Why and when to take up a Master’s degree
You probably resolved to finally pursue that long-overdue Master’s degree this year. In fact, you have made all the financial arrangements and shopped around for the university that offers the best course for your prefered Master’s degree programme.
A Master’s degree is meant to help you become an expert in your field. It is supposed to open up more opportunities for you and help you as you take the next step in your career. But, most people are going back to school to pursue a Master’s degree immediately after completing their undergraduate studies. So, when is the best time to enrol for one?
Why you should pursue a Master’s degree
Well, there are many reasons to go for further studies, including but not limited to wanting to get a promotion. As joblessness continues to rise, some people are pursuing their graduate studies immediately after completing their undergraduate degrees. The general belief is that a Master’s degree increases your chances of getting a job and makes you more marketable. Here are the main reasons to finally pursue that Master’s degree:
- You will grow intellectually: Pursuing a Master’s degree means gaining more knowledge and skills in your chosen field. This is knowledge you can use in your work to improve your performance and grow in your career.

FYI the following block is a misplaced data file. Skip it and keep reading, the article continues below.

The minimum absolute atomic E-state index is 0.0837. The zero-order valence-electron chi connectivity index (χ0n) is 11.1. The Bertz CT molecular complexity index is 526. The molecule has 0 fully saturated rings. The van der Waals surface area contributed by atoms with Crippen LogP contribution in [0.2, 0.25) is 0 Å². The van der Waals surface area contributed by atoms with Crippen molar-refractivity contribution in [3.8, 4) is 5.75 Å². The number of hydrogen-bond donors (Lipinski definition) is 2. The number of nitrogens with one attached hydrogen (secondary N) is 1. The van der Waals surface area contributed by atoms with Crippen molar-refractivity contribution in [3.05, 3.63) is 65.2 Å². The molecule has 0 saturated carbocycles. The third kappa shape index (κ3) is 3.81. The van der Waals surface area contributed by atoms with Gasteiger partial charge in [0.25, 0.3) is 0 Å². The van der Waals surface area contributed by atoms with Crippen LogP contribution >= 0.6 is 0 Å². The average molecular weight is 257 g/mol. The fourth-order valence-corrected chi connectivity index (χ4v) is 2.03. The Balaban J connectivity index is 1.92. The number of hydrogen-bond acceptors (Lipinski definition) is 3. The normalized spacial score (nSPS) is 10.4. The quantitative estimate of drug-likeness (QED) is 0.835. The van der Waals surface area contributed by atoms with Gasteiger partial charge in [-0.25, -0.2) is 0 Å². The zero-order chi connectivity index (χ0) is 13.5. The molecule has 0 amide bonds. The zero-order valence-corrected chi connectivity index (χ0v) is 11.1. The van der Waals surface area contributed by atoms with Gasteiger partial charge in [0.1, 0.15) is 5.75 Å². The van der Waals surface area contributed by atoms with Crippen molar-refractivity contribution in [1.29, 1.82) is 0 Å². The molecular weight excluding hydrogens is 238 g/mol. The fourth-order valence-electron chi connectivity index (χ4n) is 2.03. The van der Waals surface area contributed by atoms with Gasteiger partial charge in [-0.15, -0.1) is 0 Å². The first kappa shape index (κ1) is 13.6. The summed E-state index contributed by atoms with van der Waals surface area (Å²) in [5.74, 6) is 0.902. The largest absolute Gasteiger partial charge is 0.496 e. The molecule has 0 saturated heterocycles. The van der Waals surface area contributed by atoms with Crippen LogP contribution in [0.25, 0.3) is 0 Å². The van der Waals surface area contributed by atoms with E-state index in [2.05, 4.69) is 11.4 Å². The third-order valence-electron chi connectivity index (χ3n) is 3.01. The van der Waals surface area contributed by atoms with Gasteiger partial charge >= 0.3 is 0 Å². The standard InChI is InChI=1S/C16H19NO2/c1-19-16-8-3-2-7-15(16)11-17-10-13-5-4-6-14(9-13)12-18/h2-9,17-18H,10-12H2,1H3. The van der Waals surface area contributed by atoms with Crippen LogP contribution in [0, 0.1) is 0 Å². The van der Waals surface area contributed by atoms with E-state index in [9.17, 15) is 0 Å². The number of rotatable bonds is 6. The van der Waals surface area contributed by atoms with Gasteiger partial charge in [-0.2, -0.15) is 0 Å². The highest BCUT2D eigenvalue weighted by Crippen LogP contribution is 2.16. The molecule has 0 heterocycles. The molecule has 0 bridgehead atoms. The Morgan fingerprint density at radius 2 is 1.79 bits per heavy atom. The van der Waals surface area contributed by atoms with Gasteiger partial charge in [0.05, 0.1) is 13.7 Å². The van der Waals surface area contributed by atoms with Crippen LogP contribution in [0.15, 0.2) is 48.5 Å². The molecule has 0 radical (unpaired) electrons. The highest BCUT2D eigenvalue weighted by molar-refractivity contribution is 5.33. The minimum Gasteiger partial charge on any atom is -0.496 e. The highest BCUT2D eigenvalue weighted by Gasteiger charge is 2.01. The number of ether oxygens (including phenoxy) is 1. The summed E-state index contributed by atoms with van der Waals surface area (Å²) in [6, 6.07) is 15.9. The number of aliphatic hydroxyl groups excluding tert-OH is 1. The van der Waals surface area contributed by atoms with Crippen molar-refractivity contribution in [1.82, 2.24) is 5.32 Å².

- To increase your options and career choices: A Master’s degree equips you with superior skills and knowledge in your field. As such, you can be able to switch fields and gain entry into those jobs and openings that require specialised knowledge. It should be noted that a Master’s degree equips you with specialised skills, which can come in handy if you ever find yourself in a situation where you are trying to change jobs or switch from one career path to another. Some jobs also require one to have a Master’s degree. As such, you stand a chance of landing them with a qualification.
- To network: School offers you a rare opportunity to meet with people you are in the same field with as well as interact with them. This grows your networks, which can come in handy when you are trying to grow in your career.
- Enables you to change careers: If you are tired of pursuing a seemingly dead end career and you want to switch gears, taking up a Master’s degree will equip you with the skills you need to pursue a career in a related field. You get to gain specialised skills, which enable you to make the transition smoothly.
- To become an expert in your field and gain credibility: An advanced degree is an opportunity for you to sharpen your skills and become an expert. Your views will also be respected in your field as you are considered an authority in your field.
- Higher salary: If all else is not motivating enough, then more zeros on your pay cheque should be able to give you the drive to finally enrol for the Master’s degree. With the right skills, experience and graduate qualification, negotiating for a higher salary becomes easier. Higher education means more skills and better performance, which can help you make a stronger case when negotiating for a pay rise.
When should you pursue your Master’s degree?